Independence: From mourning to hope

This year, as Israel marks 76 years of independence, what would normally be a festive occasion every other year is a sombre occasion, clouded by great pain. 


This year, alongside a great appreciation of our renewed independence in our homeland, we contemplate the profound devastation we experienced as a nation and mourn the loss of over 1,200 new victims of terror that were added overnight on October 7.

How can we celebrate our nation’s freedom when 132 of our brothers and sisters are still held in captivity? How do we rejoice in our independence when friends and family have yet to return from the battlefield?

The proximity of Memorial Day and Independence Day, two significant days in the Israeli calendar intentionally placed back-to-back, has always sparked debate -‒ how can we transition so quickly from such sadness to celebration?

These two days, with their vastly differing characters, are fused together by the blood of our soldiers and of the terror victims who have sacrificed their lives for our nation.

Unfortunately, this year, as the country-wide commemoration siren brings the entire state to a standstill in silent homage, we will focus on the ongoing events. 

The attacks from Iran and its proxies Hamas, Hezbollah and the Houthis united our nation once again, one people bound by our resilience in the face of a horrific terror attack. This year, our reverence for Memorial Day is cloaked in fresh sorrow and our appreciation of our freedom in our own country is deeper than ever.

But amidst the pain, we have a lot to be proud of. As a nation, we have displayed great solidarity, courage and comradery, spanning all of Israel's citizens regardless of religion, political opinion or social differences.

As the horrific Hamas attack was unfolding in southern Israel, simultaneously accompanied by hundreds of rocket barrages launched indiscriminately at targets throughout the country, civilians unflinchingly drove into the flames, not away from them, to save as many lives as possible. Many of these heroes lost their lives in their attempt to save others.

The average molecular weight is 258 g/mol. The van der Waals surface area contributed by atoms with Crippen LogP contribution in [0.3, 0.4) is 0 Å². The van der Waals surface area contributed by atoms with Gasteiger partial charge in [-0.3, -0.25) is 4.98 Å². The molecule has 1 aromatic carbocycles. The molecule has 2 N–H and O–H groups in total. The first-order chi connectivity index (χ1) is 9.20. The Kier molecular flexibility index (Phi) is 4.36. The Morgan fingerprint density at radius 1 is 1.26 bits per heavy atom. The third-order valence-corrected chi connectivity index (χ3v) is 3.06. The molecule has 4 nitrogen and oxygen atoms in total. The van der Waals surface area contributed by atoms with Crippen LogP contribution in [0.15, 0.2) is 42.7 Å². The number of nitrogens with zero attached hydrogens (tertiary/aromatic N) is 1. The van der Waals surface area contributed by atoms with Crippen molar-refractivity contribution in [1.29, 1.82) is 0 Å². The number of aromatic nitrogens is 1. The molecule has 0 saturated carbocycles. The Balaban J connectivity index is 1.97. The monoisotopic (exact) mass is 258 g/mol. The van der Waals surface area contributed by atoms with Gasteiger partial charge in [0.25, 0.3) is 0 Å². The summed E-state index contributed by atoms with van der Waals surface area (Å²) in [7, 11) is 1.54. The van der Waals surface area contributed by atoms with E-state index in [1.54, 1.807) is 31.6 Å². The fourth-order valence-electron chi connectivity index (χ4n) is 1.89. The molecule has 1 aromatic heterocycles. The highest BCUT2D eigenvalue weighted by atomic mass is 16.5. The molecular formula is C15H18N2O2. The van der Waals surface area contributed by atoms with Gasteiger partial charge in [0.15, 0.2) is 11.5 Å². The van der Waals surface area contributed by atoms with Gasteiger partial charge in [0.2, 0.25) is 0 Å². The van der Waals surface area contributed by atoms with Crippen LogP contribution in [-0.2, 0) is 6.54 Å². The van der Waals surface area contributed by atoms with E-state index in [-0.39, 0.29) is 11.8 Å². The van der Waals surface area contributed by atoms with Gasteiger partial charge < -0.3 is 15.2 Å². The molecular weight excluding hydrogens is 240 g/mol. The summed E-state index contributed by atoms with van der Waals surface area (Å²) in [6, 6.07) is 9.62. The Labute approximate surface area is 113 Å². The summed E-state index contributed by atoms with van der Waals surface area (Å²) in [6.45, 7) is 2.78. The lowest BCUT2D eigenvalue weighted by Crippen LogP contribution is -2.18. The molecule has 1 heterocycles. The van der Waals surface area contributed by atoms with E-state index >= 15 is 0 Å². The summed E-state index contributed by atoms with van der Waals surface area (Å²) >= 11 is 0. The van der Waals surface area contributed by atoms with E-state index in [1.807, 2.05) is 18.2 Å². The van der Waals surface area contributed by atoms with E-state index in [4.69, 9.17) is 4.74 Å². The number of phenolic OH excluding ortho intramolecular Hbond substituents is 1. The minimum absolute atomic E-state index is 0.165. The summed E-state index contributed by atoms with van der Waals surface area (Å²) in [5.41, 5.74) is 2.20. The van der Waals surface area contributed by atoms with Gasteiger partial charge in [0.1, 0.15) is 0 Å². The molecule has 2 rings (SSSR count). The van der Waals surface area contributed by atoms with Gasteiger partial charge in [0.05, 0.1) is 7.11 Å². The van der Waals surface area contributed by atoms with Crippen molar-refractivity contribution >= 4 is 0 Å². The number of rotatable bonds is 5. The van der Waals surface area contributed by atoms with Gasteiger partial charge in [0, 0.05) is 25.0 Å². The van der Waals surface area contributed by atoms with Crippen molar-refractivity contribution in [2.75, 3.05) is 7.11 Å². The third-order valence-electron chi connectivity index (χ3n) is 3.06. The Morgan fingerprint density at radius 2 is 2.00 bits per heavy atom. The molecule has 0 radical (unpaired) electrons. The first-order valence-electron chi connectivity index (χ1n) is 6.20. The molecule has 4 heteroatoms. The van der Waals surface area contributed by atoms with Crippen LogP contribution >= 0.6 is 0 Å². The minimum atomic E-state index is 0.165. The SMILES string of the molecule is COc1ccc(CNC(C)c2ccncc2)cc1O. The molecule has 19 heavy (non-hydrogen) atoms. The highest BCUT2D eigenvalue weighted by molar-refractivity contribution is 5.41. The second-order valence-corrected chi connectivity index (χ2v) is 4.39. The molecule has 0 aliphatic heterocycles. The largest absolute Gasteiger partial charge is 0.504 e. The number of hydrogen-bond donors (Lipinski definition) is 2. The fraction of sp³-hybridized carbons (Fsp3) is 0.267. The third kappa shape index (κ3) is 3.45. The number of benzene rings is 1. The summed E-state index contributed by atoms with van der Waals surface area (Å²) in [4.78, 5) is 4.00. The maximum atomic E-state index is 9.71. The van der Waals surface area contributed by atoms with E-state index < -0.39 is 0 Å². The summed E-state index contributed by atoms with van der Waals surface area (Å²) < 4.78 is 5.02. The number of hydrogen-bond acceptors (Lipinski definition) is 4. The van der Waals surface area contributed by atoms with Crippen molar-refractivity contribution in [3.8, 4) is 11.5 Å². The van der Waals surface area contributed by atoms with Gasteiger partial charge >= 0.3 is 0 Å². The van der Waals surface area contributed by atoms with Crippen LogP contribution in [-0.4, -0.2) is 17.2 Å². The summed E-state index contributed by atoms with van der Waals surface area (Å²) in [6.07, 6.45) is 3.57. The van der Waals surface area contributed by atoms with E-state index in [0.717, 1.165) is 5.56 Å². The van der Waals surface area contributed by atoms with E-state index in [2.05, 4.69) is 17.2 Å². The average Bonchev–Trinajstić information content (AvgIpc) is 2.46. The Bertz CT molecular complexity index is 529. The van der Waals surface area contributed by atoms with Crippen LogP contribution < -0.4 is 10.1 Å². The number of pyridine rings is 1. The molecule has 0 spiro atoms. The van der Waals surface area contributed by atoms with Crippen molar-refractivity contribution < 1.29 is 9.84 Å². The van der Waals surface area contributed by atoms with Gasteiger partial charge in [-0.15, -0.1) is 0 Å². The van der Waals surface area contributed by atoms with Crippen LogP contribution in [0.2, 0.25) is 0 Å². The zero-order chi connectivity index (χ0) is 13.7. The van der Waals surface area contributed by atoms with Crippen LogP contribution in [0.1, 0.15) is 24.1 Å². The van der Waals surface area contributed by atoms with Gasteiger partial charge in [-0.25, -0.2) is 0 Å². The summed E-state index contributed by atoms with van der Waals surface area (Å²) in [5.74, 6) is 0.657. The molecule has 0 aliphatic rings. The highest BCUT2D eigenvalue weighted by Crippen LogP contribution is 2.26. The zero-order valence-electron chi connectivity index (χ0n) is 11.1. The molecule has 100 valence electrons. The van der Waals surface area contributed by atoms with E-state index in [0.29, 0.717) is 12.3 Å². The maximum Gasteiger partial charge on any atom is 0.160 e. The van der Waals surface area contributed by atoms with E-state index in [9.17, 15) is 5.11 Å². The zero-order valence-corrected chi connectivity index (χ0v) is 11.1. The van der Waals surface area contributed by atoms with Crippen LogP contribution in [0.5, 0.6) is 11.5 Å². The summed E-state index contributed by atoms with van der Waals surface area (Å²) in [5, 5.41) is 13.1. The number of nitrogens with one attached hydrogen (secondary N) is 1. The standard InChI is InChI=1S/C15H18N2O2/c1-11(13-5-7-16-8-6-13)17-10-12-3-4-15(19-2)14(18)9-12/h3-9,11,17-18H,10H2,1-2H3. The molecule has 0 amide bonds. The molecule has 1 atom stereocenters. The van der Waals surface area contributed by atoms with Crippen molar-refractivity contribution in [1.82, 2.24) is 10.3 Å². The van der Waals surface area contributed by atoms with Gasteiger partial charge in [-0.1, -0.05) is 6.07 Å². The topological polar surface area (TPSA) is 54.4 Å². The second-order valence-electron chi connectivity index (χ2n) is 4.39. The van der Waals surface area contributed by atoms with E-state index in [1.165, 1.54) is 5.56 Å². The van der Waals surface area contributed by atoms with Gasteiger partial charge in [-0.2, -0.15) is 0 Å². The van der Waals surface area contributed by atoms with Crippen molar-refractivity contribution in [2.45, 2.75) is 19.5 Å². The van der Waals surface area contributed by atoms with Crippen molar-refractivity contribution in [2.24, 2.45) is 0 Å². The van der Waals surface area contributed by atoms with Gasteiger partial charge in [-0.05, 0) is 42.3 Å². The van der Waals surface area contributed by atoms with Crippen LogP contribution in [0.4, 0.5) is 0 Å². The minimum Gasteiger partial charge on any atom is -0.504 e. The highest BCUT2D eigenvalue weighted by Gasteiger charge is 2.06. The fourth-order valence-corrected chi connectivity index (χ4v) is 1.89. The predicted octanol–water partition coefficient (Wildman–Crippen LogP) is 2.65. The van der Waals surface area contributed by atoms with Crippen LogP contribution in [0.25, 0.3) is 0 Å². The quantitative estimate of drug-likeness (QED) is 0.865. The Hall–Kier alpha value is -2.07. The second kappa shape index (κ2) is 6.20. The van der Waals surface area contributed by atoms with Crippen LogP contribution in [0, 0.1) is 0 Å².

In the early hours of October 7, when it became clear that this was not just another attack, young Israelis abroad lined up at airports to return to Israel to participate in the defense of their country.  

For 2,000 years, Jews commemorated Jerusalem and the Land of Israel in all their prayers, at times of celebration and mourning alike ‒ until we were able to re-establish a Jewish state in our homeland.

Currently, as the ugly head of antisemitism is raised to all-time highs globally, we experience an increasingly intense sensation of unity as a people and shared destiny in the sole Jewish State.

Our young country has had a full and colourful history. In mere decades since its establishment, we have provided a safe haven for the Jewish people in their ancestral land, have created a dynamic and diverse society of citizens of multiple faiths and backgrounds, have turned an ancient land into a land of innovation and creativity, have turned neighbours from enemies into allies, and have proved that we are here to stay.

There have been challenges and conflicts, alongside much success. Through it all, we have persevered and maintained our faith both in our nation and our people, secure in the knowledge that our future lies in our own hands, and we are building it together.

This year, as Memorial Day transforms into Independence Day, our brothers and sisters are still languishing in captivity. Although this year our celebrations are far from joyous, and our hearts are not yet whole, we look at strong Israelis like Rachel Goldberg-Polin of Time Magazine as one of the most influential people in the world, mother of Hersh Goldberg-Polin, who is still held captive in Gaza, who continues to spread her mantra that “hope is mandatory" around the world.

This great country was built on many values and principles, but the single value that shines through no matter the hardship is our collective hope as a nation that one day we will be able to live in peace with our neighbours.

Until then, and especially now, "hope is mandatory", and we will never relinquish it.  

The writer is Israeli Ambassador to Ghana, Liberia and Sierra Leone

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